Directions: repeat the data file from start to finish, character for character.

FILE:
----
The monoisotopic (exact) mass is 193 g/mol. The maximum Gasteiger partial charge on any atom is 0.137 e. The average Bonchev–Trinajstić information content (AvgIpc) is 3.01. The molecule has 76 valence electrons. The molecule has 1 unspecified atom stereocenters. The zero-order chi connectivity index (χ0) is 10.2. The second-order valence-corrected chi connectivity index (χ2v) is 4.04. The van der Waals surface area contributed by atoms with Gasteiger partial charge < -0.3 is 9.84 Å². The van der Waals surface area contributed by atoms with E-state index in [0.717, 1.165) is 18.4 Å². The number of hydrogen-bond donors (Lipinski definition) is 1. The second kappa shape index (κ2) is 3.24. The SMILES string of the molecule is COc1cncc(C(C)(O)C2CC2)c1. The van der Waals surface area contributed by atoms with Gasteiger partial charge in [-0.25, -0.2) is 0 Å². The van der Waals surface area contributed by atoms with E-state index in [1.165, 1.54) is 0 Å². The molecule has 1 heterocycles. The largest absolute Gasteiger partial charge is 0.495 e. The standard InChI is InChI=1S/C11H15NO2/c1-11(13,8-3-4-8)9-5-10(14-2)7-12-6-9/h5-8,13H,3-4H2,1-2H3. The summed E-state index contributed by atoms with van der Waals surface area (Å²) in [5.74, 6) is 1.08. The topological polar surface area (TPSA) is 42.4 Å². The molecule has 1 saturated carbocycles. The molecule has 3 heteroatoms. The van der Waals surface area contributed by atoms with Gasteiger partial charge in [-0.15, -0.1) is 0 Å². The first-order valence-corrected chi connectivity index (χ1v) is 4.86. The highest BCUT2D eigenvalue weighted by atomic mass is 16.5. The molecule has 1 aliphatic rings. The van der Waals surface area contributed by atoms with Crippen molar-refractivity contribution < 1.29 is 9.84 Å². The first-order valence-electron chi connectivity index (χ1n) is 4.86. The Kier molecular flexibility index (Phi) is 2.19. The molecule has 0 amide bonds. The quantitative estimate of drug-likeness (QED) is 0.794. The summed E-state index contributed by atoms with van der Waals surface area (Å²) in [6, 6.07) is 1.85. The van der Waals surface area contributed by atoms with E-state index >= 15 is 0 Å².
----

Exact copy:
The monoisotopic (exact) mass is 193 g/mol. The maximum Gasteiger partial charge on any atom is 0.137 e. The average Bonchev–Trinajstić information content (AvgIpc) is 3.01. The molecule has 76 valence electrons. The molecule has 1 unspecified atom stereocenters. The zero-order chi connectivity index (χ0) is 10.2. The second-order valence-corrected chi connectivity index (χ2v) is 4.04. The van der Waals surface area contributed by atoms with Gasteiger partial charge < -0.3 is 9.84 Å². The van der Waals surface area contributed by atoms with E-state index in [0.717, 1.165) is 18.4 Å². The number of hydrogen-bond donors (Lipinski definition) is 1. The second kappa shape index (κ2) is 3.24. The SMILES string of the molecule is COc1cncc(C(C)(O)C2CC2)c1. The van der Waals surface area contributed by atoms with Gasteiger partial charge in [-0.25, -0.2) is 0 Å². The van der Waals surface area contributed by atoms with E-state index in [1.165, 1.54) is 0 Å². The molecule has 1 heterocycles. The largest absolute Gasteiger partial charge is 0.495 e. The standard InChI is InChI=1S/C11H15NO2/c1-11(13,8-3-4-8)9-5-10(14-2)7-12-6-9/h5-8,13H,3-4H2,1-2H3. The summed E-state index contributed by atoms with van der Waals surface area (Å²) in [5.74, 6) is 1.08. The topological polar surface area (TPSA) is 42.4 Å². The molecule has 1 saturated carbocycles. The molecule has 3 heteroatoms. The van der Waals surface area contributed by atoms with Gasteiger partial charge in [-0.15, -0.1) is 0 Å². The first-order valence-corrected chi connectivity index (χ1v) is 4.86. The highest BCUT2D eigenvalue weighted by atomic mass is 16.5. The molecule has 1 aliphatic rings. The van der Waals surface area contributed by atoms with Crippen molar-refractivity contribution < 1.29 is 9.84 Å². The first-order valence-electron chi connectivity index (χ1n) is 4.86. The Kier molecular flexibility index (Phi) is 2.19. The molecule has 0 amide bonds. The quantitative estimate of drug-likeness (QED) is 0.794. The summed E-state index contributed by atoms with van der Waals surface area (Å²) in [6, 6.07) is 1.85. The van der Waals surface area contributed by atoms with E-state index >= 15 is 0 Å².